Getting to know and understand your own calling habits, or patterns, can pay handsome dividends when selecting your telephone carriers. Do you make a lot of lang distance or international calls? Do you make most of your telephone calls during day or night? Do you make your long distance calls throughout week or wait for weekend?
Knowing answer to these questions, and following a few simple rules which we will share with you, will help you to get best value from your carrier and your calling plan. So where do you start? Read on and we'll try to shed a little light on what you need to be aware of when selecting your long distance carrier or other telecommunications providers.
1. Ask if there are any special promotions: Don't be afraid to ask your long distance provider if they have any special promotions available. Many times they have unadvertised specials available for asking. You can also ask other providers if they have any special switching promotions or benefits available.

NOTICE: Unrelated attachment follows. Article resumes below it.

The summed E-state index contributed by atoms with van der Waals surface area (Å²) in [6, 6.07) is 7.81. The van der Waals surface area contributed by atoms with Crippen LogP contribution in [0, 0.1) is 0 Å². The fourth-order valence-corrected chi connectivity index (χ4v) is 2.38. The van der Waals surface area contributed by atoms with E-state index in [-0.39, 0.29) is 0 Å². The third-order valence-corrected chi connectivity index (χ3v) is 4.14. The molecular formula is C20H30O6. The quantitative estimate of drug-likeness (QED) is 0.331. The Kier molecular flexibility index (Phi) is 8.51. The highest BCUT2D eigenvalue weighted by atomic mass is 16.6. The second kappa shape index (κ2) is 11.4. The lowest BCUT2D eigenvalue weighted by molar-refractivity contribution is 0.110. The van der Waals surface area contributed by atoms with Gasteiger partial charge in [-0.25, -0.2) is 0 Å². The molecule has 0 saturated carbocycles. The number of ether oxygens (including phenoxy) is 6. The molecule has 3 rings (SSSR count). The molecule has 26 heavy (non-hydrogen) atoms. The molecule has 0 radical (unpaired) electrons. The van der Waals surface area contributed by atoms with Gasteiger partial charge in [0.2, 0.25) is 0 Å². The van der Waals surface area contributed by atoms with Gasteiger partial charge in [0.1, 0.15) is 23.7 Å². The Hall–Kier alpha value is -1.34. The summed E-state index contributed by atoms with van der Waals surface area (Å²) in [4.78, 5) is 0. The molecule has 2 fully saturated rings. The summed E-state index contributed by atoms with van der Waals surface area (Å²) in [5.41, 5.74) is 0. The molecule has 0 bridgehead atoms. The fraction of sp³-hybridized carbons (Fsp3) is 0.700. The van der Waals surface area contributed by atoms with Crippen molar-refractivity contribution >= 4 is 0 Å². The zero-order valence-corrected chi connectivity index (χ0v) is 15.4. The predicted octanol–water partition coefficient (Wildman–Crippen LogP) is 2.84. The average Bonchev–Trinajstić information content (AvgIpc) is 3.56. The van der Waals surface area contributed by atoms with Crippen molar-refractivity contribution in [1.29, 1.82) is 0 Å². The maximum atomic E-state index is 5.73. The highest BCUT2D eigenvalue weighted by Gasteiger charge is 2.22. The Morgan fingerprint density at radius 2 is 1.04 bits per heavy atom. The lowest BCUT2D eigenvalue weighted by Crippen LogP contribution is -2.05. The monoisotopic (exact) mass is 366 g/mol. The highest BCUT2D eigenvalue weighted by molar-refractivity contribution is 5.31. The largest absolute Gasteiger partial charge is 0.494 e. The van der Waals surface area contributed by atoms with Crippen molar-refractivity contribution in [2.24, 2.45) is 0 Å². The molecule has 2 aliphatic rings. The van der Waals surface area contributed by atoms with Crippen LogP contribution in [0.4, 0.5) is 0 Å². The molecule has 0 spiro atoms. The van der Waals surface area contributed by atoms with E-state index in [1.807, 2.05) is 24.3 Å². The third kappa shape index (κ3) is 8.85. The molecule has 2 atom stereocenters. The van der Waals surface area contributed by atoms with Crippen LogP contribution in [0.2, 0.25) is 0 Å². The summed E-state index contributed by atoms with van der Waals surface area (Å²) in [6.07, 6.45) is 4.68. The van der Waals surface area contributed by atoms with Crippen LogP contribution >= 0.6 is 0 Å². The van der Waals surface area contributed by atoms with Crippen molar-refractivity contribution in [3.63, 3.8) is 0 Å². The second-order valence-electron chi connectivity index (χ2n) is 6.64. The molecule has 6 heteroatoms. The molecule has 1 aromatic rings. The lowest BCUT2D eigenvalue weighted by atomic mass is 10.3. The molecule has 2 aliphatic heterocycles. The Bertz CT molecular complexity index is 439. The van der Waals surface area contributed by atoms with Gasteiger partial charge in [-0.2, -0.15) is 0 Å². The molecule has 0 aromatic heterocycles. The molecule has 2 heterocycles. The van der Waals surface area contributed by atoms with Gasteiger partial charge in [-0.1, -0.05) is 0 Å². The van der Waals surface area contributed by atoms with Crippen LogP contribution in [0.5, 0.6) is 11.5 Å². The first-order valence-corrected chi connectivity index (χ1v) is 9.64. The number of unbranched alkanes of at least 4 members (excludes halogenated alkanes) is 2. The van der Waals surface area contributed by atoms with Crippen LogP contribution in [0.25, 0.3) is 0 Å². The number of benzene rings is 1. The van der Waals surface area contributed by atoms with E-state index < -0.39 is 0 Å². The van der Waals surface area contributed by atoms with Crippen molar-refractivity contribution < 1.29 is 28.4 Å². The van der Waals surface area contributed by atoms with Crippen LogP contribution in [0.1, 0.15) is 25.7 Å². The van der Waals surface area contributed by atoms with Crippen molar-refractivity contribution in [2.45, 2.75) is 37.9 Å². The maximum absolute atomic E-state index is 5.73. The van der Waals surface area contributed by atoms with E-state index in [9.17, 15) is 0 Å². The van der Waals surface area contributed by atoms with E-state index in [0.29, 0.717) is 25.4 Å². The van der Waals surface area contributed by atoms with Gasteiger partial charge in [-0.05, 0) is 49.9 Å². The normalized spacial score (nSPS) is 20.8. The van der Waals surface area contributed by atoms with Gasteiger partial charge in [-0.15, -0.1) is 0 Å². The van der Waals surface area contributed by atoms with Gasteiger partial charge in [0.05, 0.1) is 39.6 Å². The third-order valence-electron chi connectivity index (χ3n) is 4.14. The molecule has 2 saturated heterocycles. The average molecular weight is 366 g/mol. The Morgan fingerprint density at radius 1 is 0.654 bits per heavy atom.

2. Buyer beware - read fine print: All providers have special restrictions and offerings regarding their calling plans. Many times these restrictions or offerings will be different between their various offerings. Make sure that you read and understand these restrictions and offerings before you accept. If you don't understand something in fine print then be sure to ask. Reputable providers will answer all of your questions simply and directly so you will understand. If a provider fails to give you clear answers then move on to someone else.
3. Watch out for added charges: The per minute cost is not only way providers make money. Check to see if there are monthly minimum charges or per-call charges in addition to per-minute rates. For instance, if a provider charges a $5 minimum and you only make one 10-minute phone call, you will be charged for $5 minimum - that's $0.50 per minute!
4. Comparison rates in advertising can be misleading: You should be aware that some advertising showing comparison rates, such as 50% off normal rates, may be misleading because "normal" rates may not be lowest rate available from that provider. Itís same as getting a 50% discount from a hotel's rack rate (normal room rate). In this case "rack rate" is their full 100% price that they seldom, if ever, get from customers.